Using an RSS Reader to reduce Email Overload

RSS Reader Email Overload

If you follow several websites or blogs, using an RSS Reader is a great way to reduce your Email Overload.

An RSS Reader is an effective and efficient way to stay up-to-date on all new content delivered to sites you follow.

And you can do this without needing to subscribe to a site’s newsletter or site subscription Email.

By subscribing to a site’s RSS Feed and using an RSS Reader, you can review new content at your leisure and on your schedule.

This changes the dynamics of reviewing site content.

Instead of sites pushing new content notifications to your Inbox, you instead pull information when you want it.

Best of all, you can view all your favorite sites in one convenient place, using an easy-to-use interface that allows you to quickly scan and filter information from multiple sites and only read articles that interest you.

How do you accomplish this handy trick?

It’s actually very easy – you subscribe to the site’s RSS Feed and view it through an RSS Reader.

So, what the heck is RSS?

RSS stands for “Really Simple Syndication”.

It is an XML format that was created many years ago as a way to share news feeds on the web.

For a blog site, every new blog entry posted is automatically added to it's RSS Feed.

You then subscribe to a site’s RSS Feed and view all new content published on that site using an RSS Reader.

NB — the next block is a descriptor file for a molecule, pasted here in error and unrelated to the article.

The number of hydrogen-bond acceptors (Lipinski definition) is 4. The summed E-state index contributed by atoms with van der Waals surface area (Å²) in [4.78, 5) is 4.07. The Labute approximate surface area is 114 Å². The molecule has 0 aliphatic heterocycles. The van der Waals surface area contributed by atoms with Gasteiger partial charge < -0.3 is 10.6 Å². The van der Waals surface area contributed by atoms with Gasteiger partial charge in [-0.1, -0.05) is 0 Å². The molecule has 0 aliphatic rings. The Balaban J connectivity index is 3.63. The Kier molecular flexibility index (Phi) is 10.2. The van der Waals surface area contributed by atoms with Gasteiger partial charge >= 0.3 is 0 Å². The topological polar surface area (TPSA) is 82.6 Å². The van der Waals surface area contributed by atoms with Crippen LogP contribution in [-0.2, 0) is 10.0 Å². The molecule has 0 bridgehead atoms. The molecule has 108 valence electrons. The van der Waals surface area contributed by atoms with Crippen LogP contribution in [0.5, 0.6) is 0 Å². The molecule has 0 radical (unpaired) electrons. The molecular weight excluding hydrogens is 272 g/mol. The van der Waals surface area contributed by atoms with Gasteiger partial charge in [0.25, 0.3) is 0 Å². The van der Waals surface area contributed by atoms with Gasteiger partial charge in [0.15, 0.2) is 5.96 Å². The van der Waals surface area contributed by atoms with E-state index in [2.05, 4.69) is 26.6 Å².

What is in the RSS Feed?

Most (but not all) websites and blogs automatically create an RSS Feed of all their new posts and content.

The RSS Feed usually contains the full text of the blog entry or article to view in your RSS Reader.

However, some sites only provide a summary of their blog entries or news stories.  You will need to take an extra step of “linking” from the RSS summary feed to the actual site to view the complete story.


RSS is also found in many other ways on the web:

  • All those news stories listed on the Yahoo news page? – RSS feeds!
  • All those articles about companies you follow on your favorite finance page? – RSS feeds!
  • Those updated scores and news bites about your favorite teams on your Sports page?  - RSS feeds!


What is the advantage of subscribing to an RSS Feed?

One key advantage of RSS Feeds is that you are the one in control of reviewing new site content and updates.

Instead of subscribing to a newsletter or site update notifications, you get to decide when and how to review updated content.